Monday, April 20, 2009
Thank you, Niv
There you were; quietly supporting Razz. You were part of a uniquely sacred time and you deserve our gratitude and praise.
I did an early post about how my dad helped a gay friend die from AIDS in the 90s. His story and that funeral gave me an appreciation of death, as odd as that sounds. I think in time you may have the same insights.
Perhaps the good die young, as cliched as that sounds.
About death, Razz had insights that both impress and amaze me.
On Jan. 12 he wrote: "we came to the conclusion that if one really look closely at why he/she fears death, it is really because of what lies after death. maybe a lot of you have already realised this, but i had never really thought much about this until this afternoon. some would say there is nothing after death, whilst others may be believe in the heavenly afterlife, or doomed one in hell. for now, i'm taking the middle ground and say that there is an afterlife, but an afterlife where we have control of its quality, just like this life. what form will we take? i don't know, and in the grander scheme of things, i don't think that would matter much. (is this just a version of the idea of reincarnation? must think about that some more.) the question i am pondering at the moment is why i chose this particular after-death scenario? i'll let you know when i have the answer, but for now, all i can say is that it was not to find some comfort from the promise of an afterlife. the idea of the afterlife essentially controlling what people do in this life (i.e. going to heaven or hell) does not sit well with me. i've always thought that if you want to be a nice person, do it for the sake of being nice; not because you want to ensure your place in heaven. i will not rant about this."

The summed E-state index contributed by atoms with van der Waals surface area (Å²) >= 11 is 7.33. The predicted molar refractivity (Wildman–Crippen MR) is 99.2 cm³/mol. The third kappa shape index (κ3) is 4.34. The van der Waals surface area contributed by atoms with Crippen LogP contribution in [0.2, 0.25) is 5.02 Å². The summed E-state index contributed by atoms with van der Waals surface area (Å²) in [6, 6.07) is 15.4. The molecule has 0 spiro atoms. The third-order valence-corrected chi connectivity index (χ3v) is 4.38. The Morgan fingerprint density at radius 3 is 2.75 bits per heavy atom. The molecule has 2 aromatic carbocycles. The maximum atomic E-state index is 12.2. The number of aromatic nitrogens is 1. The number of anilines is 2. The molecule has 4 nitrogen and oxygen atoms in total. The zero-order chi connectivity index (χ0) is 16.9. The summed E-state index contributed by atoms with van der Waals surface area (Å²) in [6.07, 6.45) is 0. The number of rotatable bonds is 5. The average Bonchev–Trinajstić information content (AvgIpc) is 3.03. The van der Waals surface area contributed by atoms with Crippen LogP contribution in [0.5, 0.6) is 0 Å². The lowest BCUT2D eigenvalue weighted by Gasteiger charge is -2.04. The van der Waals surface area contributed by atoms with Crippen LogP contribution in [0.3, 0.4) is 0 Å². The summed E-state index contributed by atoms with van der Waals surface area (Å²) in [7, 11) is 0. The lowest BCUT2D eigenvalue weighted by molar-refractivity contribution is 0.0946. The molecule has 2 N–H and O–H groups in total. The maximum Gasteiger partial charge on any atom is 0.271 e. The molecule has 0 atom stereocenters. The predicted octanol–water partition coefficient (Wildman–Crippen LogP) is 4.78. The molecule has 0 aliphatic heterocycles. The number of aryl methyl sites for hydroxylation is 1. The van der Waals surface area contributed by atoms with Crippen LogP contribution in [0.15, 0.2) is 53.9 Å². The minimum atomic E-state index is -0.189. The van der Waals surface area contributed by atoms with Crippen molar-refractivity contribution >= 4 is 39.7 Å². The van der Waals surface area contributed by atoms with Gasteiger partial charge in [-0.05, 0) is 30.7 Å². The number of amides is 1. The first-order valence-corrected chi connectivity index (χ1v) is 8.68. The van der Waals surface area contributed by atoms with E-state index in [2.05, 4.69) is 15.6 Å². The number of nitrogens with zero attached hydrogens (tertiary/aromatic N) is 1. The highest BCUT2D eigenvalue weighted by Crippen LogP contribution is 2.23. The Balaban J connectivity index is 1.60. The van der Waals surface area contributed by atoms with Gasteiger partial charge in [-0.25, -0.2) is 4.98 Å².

The other thing I like about Razz was his pride and joy to be a young gay man. His delightful combo of the ribald and sublime show a refreshing honesty that I admire.
Maybe Lifetime channel could do the Razz movie as the other side of Prayers for Bobby.
I'm sure ste and jay will see this blog. I can't begin to comprehend your loss and sadness. I'm sure you will remember the lessons he taught you and share his joy and zest for life as you go down life's pathways.
I'm going to tell the Razz/Chris story to our GSA group at my school.
For me that's a perfect tribute to Razz/Chris' self proclaimed "perfect life".
steevo in cali